Apparently a few of the ones with exotic striations have enough radioactive mineral content that you might have to worry if you spent many of your waking hours strapped to them as to a hospital gurney. (Staying even a few inches away should be enough to lower the risk to pretty much zero, which is fortunate given that the posture most of us use while chopping celery does not involved prolonged whole-body contact.) Nonetheless, per a New York Times account yesterday that does little to discourage reader alarmism, “Personal injury lawyers are already advertising on the Web for clients who think they may have been injured by countertops.” (Kate Murphy, “What’s Lurking In Your Countertop?”, Jul. 24).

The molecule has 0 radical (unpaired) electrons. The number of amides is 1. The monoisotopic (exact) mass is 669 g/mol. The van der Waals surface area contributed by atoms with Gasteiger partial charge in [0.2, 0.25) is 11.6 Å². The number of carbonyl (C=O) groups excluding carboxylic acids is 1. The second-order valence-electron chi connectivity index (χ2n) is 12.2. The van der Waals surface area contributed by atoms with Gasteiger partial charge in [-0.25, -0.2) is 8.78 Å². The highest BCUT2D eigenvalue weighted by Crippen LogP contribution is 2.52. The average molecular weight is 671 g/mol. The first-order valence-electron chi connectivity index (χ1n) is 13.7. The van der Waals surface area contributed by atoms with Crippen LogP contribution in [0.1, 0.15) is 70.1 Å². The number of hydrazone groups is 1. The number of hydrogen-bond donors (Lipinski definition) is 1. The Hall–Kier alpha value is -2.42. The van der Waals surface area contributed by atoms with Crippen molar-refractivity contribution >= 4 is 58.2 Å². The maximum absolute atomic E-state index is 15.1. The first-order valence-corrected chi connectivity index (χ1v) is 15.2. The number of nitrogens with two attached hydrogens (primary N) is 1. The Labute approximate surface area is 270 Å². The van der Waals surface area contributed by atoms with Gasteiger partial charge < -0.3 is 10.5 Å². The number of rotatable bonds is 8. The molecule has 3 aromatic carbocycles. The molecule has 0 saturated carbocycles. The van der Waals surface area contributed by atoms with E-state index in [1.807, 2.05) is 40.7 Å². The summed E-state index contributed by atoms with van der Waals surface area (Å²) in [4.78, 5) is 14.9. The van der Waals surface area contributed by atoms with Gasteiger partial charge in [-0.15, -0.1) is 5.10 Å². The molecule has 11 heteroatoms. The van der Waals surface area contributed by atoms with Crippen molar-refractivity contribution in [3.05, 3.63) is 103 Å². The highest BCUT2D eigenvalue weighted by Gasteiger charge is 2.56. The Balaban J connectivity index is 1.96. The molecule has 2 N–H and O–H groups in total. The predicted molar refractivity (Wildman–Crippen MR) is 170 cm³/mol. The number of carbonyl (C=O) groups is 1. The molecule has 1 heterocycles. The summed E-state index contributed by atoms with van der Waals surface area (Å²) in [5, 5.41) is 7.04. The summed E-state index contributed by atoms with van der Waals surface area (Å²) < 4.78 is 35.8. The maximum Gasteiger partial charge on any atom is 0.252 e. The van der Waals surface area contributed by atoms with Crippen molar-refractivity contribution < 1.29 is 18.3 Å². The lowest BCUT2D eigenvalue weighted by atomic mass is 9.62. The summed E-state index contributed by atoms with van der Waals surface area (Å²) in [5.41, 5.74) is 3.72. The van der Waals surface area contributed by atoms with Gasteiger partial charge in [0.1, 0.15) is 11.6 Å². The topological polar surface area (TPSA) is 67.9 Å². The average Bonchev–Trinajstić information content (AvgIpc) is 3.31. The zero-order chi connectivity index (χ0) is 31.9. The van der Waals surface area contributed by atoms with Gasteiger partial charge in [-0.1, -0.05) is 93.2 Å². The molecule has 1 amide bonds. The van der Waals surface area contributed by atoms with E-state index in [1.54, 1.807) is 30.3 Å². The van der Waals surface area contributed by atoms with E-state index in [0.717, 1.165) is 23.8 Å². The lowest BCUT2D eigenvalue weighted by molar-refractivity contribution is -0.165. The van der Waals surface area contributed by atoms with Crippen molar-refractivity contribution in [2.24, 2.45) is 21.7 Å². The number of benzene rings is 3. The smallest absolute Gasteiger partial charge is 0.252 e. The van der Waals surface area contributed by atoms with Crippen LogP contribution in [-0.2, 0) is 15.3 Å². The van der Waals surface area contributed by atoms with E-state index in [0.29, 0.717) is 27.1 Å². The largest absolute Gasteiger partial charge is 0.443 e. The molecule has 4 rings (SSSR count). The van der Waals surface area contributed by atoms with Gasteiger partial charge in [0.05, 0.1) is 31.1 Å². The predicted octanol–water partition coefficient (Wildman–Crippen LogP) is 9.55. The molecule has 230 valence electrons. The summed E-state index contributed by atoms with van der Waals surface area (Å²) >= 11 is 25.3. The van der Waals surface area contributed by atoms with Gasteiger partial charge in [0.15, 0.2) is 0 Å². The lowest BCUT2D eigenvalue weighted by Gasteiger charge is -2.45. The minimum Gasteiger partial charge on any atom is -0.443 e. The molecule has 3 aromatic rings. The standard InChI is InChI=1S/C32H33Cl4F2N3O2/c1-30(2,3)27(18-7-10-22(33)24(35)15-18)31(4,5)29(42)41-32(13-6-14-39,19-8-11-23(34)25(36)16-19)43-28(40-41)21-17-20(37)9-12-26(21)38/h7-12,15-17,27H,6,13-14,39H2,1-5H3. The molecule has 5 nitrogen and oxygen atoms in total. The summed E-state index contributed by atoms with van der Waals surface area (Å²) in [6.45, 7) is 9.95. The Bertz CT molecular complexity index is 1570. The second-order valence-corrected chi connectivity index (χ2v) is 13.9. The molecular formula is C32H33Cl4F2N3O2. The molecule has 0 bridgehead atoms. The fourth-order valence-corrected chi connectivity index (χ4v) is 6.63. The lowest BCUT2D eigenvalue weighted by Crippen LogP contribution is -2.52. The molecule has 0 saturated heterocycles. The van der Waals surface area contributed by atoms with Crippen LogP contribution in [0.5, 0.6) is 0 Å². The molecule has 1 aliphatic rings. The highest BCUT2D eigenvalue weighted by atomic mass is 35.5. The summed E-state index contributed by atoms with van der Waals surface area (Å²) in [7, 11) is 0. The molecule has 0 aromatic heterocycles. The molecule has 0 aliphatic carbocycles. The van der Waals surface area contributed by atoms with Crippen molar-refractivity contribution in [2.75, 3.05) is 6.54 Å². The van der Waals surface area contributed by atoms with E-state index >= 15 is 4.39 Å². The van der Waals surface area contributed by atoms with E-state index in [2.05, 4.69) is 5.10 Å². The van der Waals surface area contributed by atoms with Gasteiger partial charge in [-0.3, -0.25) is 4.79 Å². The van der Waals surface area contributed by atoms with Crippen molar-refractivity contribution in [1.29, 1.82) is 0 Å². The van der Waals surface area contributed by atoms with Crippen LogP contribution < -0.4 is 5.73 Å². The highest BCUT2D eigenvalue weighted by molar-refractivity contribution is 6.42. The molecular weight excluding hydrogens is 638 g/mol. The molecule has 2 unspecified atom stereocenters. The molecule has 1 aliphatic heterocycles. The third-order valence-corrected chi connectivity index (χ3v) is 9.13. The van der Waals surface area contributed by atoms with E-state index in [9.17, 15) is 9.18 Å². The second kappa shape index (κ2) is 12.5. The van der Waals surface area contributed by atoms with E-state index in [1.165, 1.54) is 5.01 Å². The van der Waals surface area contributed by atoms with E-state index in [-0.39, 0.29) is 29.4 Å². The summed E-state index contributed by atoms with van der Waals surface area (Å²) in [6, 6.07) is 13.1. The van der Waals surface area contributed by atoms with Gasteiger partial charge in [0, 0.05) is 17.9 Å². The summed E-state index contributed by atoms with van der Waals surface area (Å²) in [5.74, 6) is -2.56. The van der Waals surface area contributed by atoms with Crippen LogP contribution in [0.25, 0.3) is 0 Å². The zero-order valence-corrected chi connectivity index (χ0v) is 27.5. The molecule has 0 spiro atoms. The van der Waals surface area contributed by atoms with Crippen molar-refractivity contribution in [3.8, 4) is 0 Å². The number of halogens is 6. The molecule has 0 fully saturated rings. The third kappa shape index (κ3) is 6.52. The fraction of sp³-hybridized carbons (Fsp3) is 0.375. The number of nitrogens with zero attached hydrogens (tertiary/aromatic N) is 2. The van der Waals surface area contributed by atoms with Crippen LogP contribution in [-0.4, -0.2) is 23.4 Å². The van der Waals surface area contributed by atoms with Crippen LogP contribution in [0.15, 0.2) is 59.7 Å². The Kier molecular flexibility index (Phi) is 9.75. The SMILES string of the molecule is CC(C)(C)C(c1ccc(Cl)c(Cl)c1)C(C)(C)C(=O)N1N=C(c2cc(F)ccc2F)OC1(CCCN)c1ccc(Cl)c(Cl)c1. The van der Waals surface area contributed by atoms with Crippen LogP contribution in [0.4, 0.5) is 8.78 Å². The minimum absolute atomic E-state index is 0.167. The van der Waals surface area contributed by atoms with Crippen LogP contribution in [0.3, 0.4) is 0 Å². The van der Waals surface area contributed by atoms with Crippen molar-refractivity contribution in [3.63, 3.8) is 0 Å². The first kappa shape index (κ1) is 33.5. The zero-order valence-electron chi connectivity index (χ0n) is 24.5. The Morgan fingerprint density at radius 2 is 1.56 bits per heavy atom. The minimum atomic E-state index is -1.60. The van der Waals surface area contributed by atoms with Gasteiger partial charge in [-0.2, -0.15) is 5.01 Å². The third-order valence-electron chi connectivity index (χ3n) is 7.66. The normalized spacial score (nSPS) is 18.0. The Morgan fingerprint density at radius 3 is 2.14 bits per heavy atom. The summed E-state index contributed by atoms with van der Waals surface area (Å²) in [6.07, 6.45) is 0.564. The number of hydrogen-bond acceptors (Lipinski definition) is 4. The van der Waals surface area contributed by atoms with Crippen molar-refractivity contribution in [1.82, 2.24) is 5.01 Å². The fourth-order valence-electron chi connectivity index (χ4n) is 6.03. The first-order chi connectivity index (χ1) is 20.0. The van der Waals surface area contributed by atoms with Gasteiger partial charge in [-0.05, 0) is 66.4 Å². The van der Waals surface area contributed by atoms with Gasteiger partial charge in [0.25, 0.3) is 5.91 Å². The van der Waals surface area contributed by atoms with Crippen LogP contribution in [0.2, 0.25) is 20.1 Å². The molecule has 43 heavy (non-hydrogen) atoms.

Let me be the first to predict that if such litigation has any future, it will not be in recovering large sums for the unprovable (because almost certainly nonexistent) toxic effects, but in $20,000 claims against insurers and contractors for rip-out and replacement*, which, in the usual circular fashion, will be stimulated by alarmist accounts like the one in the Times. And the predominant injury risk from a chunk of hewn granite will continue to be, as it has always been, being in the way when it drops.
*I’m not sure why people choose a countertop material that will dull their knives and chip their china, to say nothing of being cold and ungrateful to the touch. But that’s another topic.
P.S. The EPA has a statement (scroll).